I’m reading a biography of Dorothy Wordsworth. I imagine that any biography of Dorothy Wordsworth would focus primarily on the handful of years before her brother William married when she kept the diary that was to become known as the Grasmere Journals. I have only read excerpts of these journals, but what I have read I have found arresting. It is satisfying to read about a specific day in a specific place and imagine the light on the water of a lake sparkling as she describes it, the wind in the trees and the clouds building above the hills. It somehow recreates a life more evocatively than a conventional biography usually does. Although there are certainly important moments in a life that we recognise and tell stories about, 99% of life is minutea, and this minutea is ephemeral.
Take my ordinary day, for example. I must have driven over the same piece of road on the way to work close to one thousand times now. Each one of those journeys has taken about thirty minutes, and every one of those journeys has been different from the last. My drive to work is along the motorway from Wellington to Petone. I enjoy it. Mainly because the harbour is so beautiful, and the mixture of wind, cloud, and light makes a new panorama each morning as that mixture of elements plays again and again on the sea of the harbour and the ranges of hills around the harbour. This journey is a part of every single working day, a journey that has now accumulated to represent hundreds of hours, and yet in the unwritten autobiographies of our lives it would not even be mentioned.
I went to the Constable exhibition when it was at Te Papa. Generally I don’t like Constable paintings very much. Rural scenes of wagons in babbling brooks don’t do much for me, but he does have a more impressionistic style of landscape painting that I like, and there is one strand of his paintings that I particularly enjoy. Constable did hundreds of cloudscapes. These are rapid paint sketches of the clouds on any given day. He noted the date, and the weather conditions on the back of each piece. I love these. Although they are meaningless they seem to me to be full of meaning. While they were probably simply technical exercises done to hone a skill, much as a musician might practise scales, they read to me like the precise recording of nature we find in Dorothy Wordsworth’s journal. Any attempt to record the ephemeral has a tendency to resonate against man’s awareness of time, and the fleet footed span of years that make up a single life. Constable’s clouds and Dorothy Wordsworth’s descriptions of nature have this resonance.
Of course both of these people had their work refined into another form. Constable used his own observations of clouds in his more substantial pieces, and William famously drew on some of his sister’s passages for some of his poetry. However, for me there is something closer to real life in the originals of these more refined artworks. Clouds fleetingly form and reform across a sky and are gone. They loom above our lives and vanish with the moments we live through. A chance encounter while walking with her brother led Dorothy to record this in her journal in 1802:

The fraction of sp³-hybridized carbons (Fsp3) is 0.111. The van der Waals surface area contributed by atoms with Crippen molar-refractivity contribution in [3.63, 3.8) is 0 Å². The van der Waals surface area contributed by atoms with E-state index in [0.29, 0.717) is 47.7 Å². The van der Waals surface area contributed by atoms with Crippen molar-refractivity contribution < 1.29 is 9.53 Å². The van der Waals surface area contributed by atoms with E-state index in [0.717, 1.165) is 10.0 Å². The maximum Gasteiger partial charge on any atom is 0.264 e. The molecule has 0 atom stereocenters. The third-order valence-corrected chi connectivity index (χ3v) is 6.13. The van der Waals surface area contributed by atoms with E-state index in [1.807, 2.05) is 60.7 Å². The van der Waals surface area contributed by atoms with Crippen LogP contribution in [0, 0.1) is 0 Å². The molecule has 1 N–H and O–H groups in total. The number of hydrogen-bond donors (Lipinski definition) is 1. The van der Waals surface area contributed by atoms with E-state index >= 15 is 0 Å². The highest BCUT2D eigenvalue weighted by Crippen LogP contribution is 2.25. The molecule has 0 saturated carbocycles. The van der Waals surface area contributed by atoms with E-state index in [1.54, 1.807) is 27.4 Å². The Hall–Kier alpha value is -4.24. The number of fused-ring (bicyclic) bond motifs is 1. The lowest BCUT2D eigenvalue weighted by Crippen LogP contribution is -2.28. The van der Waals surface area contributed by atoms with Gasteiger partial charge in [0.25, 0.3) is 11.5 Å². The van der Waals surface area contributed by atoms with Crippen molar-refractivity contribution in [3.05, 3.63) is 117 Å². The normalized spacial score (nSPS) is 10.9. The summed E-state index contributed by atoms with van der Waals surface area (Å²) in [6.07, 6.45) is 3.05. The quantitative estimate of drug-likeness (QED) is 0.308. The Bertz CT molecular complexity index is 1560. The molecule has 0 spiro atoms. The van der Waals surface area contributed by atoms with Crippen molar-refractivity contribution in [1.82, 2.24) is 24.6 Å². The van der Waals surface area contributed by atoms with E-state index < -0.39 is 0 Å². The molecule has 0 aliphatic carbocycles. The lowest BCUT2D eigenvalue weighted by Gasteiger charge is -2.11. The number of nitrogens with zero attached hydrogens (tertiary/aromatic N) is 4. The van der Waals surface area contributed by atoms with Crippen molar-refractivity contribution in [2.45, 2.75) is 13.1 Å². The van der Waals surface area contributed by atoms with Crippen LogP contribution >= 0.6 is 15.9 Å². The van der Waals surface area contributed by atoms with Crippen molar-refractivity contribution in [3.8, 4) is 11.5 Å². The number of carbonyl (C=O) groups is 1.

When we were in the woods beyond Gowbarrow park we saw a few daffodils close to the water side, we fancied that the lake had floated the seeds ashore & that the little colony had so sprung up— But as we went along there were more & yet more & at last under the boughs of the trees, we saw that there was a long belt of them along the shore, about the breadth of a country turnpike road . . . some rested their heads on mossy stones as on a pillow for weariness & the rest tossed & reeled & danced & seemed as if they verily laughed with the wind that blew upon them over the Lake, they looked so gay ever glancing ever changing. This wind blew directly over the lake to them. There was here & there a little knot & a few stragglers a few yards higher up but they were so few as not to disturb the simplicity & unity & life of that one busy highway.
Which led William into a poem that famously begins with this:
I wandered lonely as a cloud
That floats on high o’er vales and hills,
When all at once I saw a crowd,
A host, of golden daffodils;
Unfashionably direct and warm-hearted it is one of Wordsworth’s sweetest poems, but how much more of the moment of life is in this:
And reeled, and danced and seemed as if they verily laughed with the wind that blew upon them over the Lake, they looked so gay ever glancing ever changing.
I drive to work everyday and almost everyday I am struck by the great beauty of the harbour. Some mornings the sky is a clear blue dome with a warm orange glow on the cusp of the far hills; some mornings the clouds make tremendous piles over a choppy, restless sea, and fingers of light shaft down behind Soames Island.
What of it? I am neither dismissing art or trying to put ordinary life on a pedastal. Reading the Grasmere Journals and looking again at Constable’s paintings of clouds reminded me of two things. Firstly, that much of my life is spent in cars or at work and yet that vast chunk of my life goes unrecorded and, secondly, that I should remember to open my eyes once and awhile and appreciate the transient beauty of ordinary things.